For marketers, the Facebook Ad Library is a gold mine of information. Use it to see your competitors' ads and get ideas for your own ads.
Advertisers know how tough online competition can be. Even the slightest edge can make a world of difference when it comes to Facebook Ads.
Sure, you might have the experience, strategy, and keen mind to make compelling ads, but what happens if those ads begin to plateau? What can you do to improve ROI?
Enter: The Facebook Ads Library (or, as it can also be referred to, Meta Ads Library).
The Facebook Ads Library is a data lovers’ paradise. You can find information on any Facebook ad currently running including who made it, what it looks like, and when it ran.
The tool is designed to promote transparency and allow users access to information about the ads they see every day.
For marketers, the Facebook Ads Library offers a way to improve your own ads. By studying Facebook Ads that are performing well, you can learn how to make your own ads more effective.
Let’s take a closer look at the Facebook Ads Library and how you can use it to improve your Facebook advertising.
Bonus: Get the Facebook advertising cheat sheet for 2022. The free resource includes key audience insights, recommended ad types, and tips for success.
What is the Facebook Ad Library?
The Facebook Ad Library is a searchable database of every active ad on Facebook. The library includes information on who created the ad, when it was published, and what kind of creative accompanied it.
Any published Facebook ad will be shown in the ad library for up to 7 years.
Why is this important?
Well, for consumers, the ad library offers a way to see what Facebook is up to. The library was originally created in response to Facebook’s 2016 political ad controversy to improve transparency.
For marketers, the Facebook Ads Library is a gold mine of information. You can use it to see what your competitors are doing, get ideas for your own campaigns, and track your progress over time.
Some of the best features of the Facebook Ad Library include:
- Ability to see ads from around the world
- Access to competitor ads for research
- Transparency for political ads and lobbying
- Creative inspiration for future advertising
How to use the Facebook ad library to make your ads better
The Facebook Ads Library was designed to be user-friendly and accessible for everyone, from first-time Facebook advertisers to experienced professionals.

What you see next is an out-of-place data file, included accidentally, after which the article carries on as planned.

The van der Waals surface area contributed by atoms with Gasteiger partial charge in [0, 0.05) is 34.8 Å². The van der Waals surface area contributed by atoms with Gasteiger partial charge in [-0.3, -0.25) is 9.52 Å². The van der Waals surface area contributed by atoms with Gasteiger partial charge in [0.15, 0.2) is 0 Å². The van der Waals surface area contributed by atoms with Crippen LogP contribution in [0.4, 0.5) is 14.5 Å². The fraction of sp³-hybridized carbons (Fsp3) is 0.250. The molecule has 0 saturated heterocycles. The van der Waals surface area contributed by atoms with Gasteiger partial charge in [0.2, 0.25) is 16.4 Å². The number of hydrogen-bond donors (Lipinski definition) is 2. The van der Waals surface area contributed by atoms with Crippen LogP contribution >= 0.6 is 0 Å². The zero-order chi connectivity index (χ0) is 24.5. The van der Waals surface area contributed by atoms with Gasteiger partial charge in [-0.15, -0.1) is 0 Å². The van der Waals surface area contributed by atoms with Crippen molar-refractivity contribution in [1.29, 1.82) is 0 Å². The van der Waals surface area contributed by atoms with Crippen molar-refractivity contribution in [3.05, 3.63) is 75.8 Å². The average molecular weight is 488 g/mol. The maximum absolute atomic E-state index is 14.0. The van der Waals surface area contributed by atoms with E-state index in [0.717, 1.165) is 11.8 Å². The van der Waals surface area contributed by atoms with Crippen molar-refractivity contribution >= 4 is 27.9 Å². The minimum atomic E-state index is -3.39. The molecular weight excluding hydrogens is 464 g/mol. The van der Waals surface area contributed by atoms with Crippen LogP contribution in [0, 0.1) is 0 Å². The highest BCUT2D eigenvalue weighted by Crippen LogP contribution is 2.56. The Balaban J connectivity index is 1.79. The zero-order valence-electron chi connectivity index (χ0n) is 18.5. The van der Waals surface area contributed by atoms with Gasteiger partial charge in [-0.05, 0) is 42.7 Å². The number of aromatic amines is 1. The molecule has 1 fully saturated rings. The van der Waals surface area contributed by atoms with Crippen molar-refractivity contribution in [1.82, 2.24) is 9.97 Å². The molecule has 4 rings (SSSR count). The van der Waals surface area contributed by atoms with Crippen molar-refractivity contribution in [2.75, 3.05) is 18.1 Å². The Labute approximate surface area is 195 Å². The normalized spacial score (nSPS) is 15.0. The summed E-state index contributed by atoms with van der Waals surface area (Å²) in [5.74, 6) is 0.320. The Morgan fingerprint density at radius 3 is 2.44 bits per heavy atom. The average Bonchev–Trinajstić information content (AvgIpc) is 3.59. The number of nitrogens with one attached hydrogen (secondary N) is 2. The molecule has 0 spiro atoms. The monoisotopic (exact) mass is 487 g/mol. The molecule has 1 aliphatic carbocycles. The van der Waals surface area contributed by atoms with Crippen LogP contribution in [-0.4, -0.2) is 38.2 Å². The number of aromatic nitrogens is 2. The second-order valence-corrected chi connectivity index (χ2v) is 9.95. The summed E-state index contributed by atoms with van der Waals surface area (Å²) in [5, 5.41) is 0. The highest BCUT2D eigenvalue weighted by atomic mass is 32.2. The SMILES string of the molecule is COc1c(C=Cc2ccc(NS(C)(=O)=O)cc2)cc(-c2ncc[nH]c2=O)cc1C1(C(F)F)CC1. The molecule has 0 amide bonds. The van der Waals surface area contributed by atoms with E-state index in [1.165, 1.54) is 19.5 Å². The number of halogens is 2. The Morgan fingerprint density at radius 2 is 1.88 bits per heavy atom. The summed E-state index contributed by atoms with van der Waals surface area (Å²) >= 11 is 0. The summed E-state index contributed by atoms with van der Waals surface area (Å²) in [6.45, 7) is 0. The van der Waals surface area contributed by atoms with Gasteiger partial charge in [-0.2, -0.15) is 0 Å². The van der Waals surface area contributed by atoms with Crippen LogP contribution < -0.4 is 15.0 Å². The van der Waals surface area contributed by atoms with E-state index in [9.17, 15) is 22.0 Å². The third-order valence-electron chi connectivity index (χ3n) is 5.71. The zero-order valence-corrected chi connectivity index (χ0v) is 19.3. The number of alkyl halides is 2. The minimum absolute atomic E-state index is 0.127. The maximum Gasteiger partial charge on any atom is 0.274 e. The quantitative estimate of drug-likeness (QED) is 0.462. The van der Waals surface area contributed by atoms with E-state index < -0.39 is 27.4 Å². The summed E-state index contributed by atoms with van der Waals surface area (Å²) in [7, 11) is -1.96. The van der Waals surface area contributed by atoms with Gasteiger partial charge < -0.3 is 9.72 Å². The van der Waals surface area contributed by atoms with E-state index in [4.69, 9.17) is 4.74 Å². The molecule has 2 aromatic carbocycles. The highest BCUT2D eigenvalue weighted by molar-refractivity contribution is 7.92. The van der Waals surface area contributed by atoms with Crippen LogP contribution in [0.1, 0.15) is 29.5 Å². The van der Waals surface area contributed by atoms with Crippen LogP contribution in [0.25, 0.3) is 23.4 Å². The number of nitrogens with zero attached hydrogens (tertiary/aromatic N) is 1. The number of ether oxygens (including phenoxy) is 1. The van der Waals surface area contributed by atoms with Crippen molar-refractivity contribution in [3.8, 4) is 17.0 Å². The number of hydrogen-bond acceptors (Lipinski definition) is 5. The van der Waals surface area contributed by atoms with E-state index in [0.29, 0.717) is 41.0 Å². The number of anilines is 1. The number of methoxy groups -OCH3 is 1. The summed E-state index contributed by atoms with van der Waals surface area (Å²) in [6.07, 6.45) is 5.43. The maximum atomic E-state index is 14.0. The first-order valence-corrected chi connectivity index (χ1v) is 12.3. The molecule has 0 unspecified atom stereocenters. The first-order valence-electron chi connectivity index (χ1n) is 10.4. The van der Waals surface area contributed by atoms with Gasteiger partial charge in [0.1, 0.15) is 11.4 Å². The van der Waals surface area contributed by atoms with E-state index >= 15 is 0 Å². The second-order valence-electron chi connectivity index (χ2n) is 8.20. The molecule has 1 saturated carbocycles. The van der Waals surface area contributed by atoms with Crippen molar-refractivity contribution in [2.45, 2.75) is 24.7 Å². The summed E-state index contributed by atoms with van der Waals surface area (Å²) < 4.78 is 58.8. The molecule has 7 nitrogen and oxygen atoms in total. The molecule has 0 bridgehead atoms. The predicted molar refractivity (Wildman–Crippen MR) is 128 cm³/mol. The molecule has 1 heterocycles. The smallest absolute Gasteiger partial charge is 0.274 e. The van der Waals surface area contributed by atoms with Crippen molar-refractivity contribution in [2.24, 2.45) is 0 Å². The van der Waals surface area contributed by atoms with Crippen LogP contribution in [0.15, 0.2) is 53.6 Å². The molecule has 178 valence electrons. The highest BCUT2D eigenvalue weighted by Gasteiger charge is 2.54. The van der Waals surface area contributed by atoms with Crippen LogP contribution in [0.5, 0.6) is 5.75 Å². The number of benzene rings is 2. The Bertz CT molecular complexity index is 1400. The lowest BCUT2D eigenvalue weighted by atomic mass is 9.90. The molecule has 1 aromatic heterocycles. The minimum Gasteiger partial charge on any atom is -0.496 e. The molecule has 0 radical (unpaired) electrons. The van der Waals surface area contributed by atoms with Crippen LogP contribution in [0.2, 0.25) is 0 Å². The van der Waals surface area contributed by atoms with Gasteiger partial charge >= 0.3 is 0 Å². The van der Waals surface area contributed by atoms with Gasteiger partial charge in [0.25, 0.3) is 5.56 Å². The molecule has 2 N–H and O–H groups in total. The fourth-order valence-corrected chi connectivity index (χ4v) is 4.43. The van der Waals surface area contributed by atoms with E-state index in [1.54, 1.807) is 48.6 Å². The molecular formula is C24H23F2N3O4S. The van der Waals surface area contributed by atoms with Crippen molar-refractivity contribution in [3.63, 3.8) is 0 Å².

To access the Facebook Ads Library, visit facebook.com/ads/library/ and select your location, category, and keywords.
You can also use brand names in the keywords box to find ads from your competitors.
Let’s use Hootsuite as an example.
If I’m a marketer interested in the kinds of ads Hootsuite is running in Canada, I’ll input: Canada, All Ads, and Hootsuite as my keyword.
Once I click Enter, I’ll be able to see every ad Hootsuite has run in Canada over the last 7 years, as well as the date it was published, the ad type used, and more.
Okay, so now you have the data, but what does it mean? Let’s explore some of the ways you can use this data to improve your own Facebook ads.
Look up your competitors’ ads
One of the best ways to figure out what you should be doing is to look at what your competitors are doing. This is called competitive analysis and it’s a great way to learn from others in your industry.
The Facebook Ad Library makes competitive analysis easy as you can see all the ads your competitors are running. You can also see when and where they’re running them, and how they approached their messaging.
By taking note of this content, you can adjust your Facebook ad strategy to use your competitor’s best tactics (and avoid their worst ones). This can include adjusting your budget, changing your targeting, or experimenting with new ad types like video or carousel ads.
Even if you don’t agree with your competitor’s ad strategy, there’s always something to learn. Competitor data can show you what to do, what not to do, or offer inspiration for a new strategy altogether.
Use the report feature
If you’re looking for even more granular data points, try the report feature.
The Facebook Ad Library report feature allows you to change your general search to filter for ads that focus on politics, elections, or important social issues.